Academic reports on the hunt for dark matter
Speaking at the Astroparticle Physics conference, Professor Justin Read reveals how precise data is enabling us to learn more about dark matter – the ‘glue’ that holds galaxies together.
Taking place from 23 to 28 June in Amsterdam, Astroparticle Physics 2014 brought together leading members of the global scientific community to present and discuss the latest advances in astroparticle physics and our knowledge of the seemingly invisible matter (‘dark matter’) that they believe fills our universe.
Giving his plenary talk on the second day of the conference, Professor Read focused on the continuing search for the ‘dark matter disc’ that he has previously predicted – along with Professor George Lake from the University of Zurich – must exist in our Galaxy. The fact that such a ‘dark disc’ has not yet been detected implies that the Milky Way must have had a particularly quiet past with very few galactic mergers after the disc formed.
“Not only does this research give us an interesting insight into the past history of our Galaxy,” said Professor Read, “it also helps physicists to understand local dark matter density, which is vitally important in experiments to detect dark matter. These experiments aim to prove something that is becoming increasingly likely: that dark matter comprises some new particle of nature – a particle beyond the ‘standard model’ of particle physics.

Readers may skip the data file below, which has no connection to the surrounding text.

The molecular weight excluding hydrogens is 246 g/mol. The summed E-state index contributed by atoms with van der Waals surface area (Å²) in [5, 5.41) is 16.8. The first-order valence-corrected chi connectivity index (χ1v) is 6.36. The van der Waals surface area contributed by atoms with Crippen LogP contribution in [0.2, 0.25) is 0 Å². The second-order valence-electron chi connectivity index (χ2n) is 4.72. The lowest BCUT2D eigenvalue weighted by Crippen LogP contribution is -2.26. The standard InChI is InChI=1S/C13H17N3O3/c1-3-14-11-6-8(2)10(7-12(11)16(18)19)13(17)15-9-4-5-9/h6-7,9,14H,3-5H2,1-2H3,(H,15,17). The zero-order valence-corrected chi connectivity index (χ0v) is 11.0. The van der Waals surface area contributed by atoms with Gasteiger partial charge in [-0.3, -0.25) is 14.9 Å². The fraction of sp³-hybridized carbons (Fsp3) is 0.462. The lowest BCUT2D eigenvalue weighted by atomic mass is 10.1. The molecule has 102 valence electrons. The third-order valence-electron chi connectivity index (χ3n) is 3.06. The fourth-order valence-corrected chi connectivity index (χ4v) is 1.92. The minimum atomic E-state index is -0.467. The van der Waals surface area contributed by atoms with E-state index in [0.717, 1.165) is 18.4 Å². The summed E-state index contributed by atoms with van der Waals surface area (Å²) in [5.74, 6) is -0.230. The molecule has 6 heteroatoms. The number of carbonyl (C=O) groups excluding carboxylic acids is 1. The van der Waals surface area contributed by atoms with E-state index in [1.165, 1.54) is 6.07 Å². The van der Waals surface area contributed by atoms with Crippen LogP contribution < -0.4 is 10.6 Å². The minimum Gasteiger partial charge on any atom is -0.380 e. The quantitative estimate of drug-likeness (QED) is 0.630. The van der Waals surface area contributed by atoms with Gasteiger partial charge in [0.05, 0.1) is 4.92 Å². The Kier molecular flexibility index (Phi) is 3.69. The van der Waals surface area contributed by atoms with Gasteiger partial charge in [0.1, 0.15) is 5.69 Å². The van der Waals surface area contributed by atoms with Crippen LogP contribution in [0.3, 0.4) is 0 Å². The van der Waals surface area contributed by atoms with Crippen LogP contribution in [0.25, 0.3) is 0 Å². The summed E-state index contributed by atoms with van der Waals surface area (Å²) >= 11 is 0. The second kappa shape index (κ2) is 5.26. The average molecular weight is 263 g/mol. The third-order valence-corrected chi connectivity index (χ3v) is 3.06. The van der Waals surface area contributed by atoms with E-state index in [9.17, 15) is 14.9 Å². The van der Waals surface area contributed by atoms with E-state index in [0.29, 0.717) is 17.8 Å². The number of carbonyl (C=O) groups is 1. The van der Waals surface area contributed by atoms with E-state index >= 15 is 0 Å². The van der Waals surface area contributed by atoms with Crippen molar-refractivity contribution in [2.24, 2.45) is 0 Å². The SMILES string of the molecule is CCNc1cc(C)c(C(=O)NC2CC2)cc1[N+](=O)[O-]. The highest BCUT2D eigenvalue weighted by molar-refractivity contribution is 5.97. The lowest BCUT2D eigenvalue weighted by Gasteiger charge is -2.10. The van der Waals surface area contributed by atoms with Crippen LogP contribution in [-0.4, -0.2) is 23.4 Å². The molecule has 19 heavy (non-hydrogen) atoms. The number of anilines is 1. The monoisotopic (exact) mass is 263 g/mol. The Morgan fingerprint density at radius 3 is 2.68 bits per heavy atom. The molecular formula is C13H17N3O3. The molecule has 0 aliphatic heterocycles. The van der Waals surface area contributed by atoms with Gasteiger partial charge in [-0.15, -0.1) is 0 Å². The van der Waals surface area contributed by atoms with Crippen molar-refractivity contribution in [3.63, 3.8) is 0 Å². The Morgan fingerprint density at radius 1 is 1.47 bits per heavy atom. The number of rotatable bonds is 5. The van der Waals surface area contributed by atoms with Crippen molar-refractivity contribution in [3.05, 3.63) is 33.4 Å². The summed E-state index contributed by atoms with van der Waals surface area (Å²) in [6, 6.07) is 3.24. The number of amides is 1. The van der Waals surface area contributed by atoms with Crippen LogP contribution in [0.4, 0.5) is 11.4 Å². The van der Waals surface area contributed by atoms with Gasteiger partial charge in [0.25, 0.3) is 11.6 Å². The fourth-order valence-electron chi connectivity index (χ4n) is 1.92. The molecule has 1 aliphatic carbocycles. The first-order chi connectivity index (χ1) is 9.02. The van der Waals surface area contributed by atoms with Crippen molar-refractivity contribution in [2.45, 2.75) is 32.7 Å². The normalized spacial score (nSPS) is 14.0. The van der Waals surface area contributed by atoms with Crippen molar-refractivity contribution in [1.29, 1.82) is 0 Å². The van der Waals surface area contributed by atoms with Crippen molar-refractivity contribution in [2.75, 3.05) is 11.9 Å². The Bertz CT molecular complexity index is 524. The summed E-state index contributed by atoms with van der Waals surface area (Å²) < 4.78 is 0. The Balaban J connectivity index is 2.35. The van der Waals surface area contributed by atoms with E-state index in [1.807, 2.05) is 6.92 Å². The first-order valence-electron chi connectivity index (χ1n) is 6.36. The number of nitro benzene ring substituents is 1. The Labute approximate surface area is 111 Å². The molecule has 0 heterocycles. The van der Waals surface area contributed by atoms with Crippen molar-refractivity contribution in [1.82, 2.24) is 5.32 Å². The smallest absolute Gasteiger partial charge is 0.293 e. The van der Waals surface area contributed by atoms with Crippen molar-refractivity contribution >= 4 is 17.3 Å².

“Calculating the ‘flow’ of dark matter particles – which depends mainly on the local density of dark matter – can now be done using astronomical observations. The latest data is enabling us to detect dark matter within a few hundred light years of the Sun, and also to begin to probe the shape of the dark matter that shrouds our Galactic disc.”
Professor Read added, “It is really fantastic to have the opportunity to share ideas with physicists across such a wide range of disciplines from experimental physics to particle physics to astrophysics. It is only by bringing together such broad expertise that we will discover the true nature of the ‘dark matter’ that appears to comprise most of the mass of the Universe.”
Read Professor Read’s full presentation, ‘The local dark matter density: new constraints on the Milky Way’s dark disc and the local shape of the Milky Way halo’ and abstract.
The results of Professor Read’s research have also been published recently in a review article on the ‘local dark matter density’ in the Journal of Physics G: Nuclear and Particle Physics.